Rape fantasy

(71 Posts)
iMemoo Sun 17-Jul-11 12:34:58

I nearly name changed for this but decided not to be brave (grin)

Reading other threads on here got me wondering about this. Is it really true that quite a lot of woman sexually fantasise about being raped and if so why do they?

Being totally truthful (and this is why I nearly name changed) I have fantasised about being raped, and Dh often takes a very dominant role in the bedroom. But of course I don't really want to be raped nor do I want to be dominated by my husband. In fact in my marriage I am probably the more dominant.

I feel ashamed of my rape fantasies. In real life I find the idea abhorrent. I also feel like I am betraying every woman who has been raped and that I'm somehow belittling their feelings.

I'm really struggling to reconcile my sexual fantasies with my real life beliefs.

SardineQueen Sun 17-Jul-11 12:40:44

Rape fantasy is a fantasy that you are having, so while you are fantasising about loss of control and rape, you are actually in total control as it is your fantasy - it runs exactly as you want it to.

So in fact while it is a "rape fantasy" it is nothing actually whatsoever to do with rape.

I think that sexuality is complicated and if you're not hurting anyone (including yourself - not that I think you are - just wanted that disclaimer in!) then it's OK.

TeaspoonThief Sun 17-Jul-11 12:41:23

On a very basic level - there is a world of difference between being held down and having something nice happen and being held down and have someone do something horrible to you. Can you think of it like that?

It's hard to imagine the true forcefulness of a rape if you've not been in that situation. (I know not all rapes are violent but most of the rape fantasy ones involve force i'm guessing.)

iMemoo Sun 17-Jul-11 12:45:18

Ah I think I get it. No matter what I fantasise about I am in total control because it's in my head so of course it's completely different to the real life situation.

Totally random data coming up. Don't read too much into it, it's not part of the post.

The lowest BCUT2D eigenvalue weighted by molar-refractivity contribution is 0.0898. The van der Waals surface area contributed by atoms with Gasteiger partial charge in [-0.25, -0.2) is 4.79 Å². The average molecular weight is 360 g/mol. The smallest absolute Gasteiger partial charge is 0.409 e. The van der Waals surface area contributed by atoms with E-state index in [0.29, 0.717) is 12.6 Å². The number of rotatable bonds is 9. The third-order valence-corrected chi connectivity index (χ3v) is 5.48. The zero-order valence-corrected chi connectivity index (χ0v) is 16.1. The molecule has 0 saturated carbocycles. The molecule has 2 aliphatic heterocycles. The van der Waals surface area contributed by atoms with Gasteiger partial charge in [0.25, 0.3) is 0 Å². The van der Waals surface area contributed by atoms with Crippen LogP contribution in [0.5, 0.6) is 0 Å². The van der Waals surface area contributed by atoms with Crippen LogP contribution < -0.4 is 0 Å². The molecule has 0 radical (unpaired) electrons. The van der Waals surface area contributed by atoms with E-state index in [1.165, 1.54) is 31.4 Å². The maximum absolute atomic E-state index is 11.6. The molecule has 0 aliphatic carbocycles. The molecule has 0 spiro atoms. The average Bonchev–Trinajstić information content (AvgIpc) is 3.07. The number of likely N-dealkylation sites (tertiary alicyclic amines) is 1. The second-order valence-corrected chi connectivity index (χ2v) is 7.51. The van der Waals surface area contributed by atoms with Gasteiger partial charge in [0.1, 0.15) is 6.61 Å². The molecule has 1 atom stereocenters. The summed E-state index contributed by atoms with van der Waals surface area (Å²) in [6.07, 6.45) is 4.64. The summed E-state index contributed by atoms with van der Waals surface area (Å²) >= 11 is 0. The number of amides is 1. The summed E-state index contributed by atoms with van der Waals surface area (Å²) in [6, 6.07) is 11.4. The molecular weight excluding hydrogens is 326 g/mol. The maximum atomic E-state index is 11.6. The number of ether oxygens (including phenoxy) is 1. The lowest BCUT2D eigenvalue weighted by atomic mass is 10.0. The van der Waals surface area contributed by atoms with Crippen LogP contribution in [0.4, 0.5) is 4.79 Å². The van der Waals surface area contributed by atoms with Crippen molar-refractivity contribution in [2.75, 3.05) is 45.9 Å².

SardineQueen Sun 17-Jul-11 12:54:18

I think so.

Ditto acting out a sub/dom type scenario with a trusted partner is completely different to being in a non consensual or coerced situation.

So no probs there either.

FreudianSlipper Sun 17-Jul-11 13:13:56

isn't it more that we may fantasise about our partner (or whoever we are fantasising about at that time) being so overwhelmed with passion for us they can not hold back on having sex with us and us enjoying that power and the sex

rape is not about sex it is about power, control and using sex to have that power and control

i would never say i fantasize about being raped but yes of course i have though that robert downey jnr would be so taken aback with lust and attraction upon meeting me he could not help himself, but i would be having multiple orgasms too so it would be an enjoyable experience

Wecanfixit Sun 17-Jul-11 13:25:19

You should read Nancy Blacks Book all about fantasy called Black Friday it will help you understand that fantasies are just that and nothing whatsoever to be ashamed or guilty about , cos it is all in your head.

LRDTheFeministNutcase Sun 17-Jul-11 14:06:18

I think we're conditioned to think that kind of scenario is sexy. I'm not sure it'd be a common fantasy without that conditioning.

Himalaya Sun 17-Jul-11 15:51:55

LRD - I don't think conditioning is quite such a straightforward one-way process, particularly when it comes to something as private as which images and situatations we chose to store and retrieve from our personal mental Rolodex of fantasies.

with conditioning about what you wear for example, you get all kinds of feedback on what others are wearing, how people react to you etc...but with sexual fantasies it's all going on in our heads, we don't usually know what fantasies our friends and neighbours like (!) and we are not looking for approval from others just for the 'ones that work' for us.

I do think there is a kind of self-conditioning of finding our own tried and tested library of fantasies and going back to them. And then I guess there is a feedback loop for people who are trying to work out what sells --from Mills and Boon to bonkbuster to teen vampire love stories to erotic movies and stories and porn.

My guess is that women's sexual fantasies are less 'vanilla' than the 'Diet Coke Break' image of women's sexual fantasies portrayed in popular media and magazines, and are more of a 'My Secret Garden' of personal weirdness grin

Jazzicatz Sun 17-Jul-11 15:57:46

Conditioning is incredibly important in this as from what I can gather rape fantasies are a woman's number one fantasy but never a man's. That is surely therefore more than just being about sex but another example of women's subordinated role in the patriarchy!

SardineQueen Sun 17-Jul-11 17:47:48

jazzicats I guess you mean that men don't tend to fantasise about being raped?

They certainly fantasise about being in a submissive role though
And fantasise about raping if the top stories on literotica are anything to go by...

LRDTheFeministNutcase Sun 17-Jul-11 17:53:38

himalaya - I'm not convinced.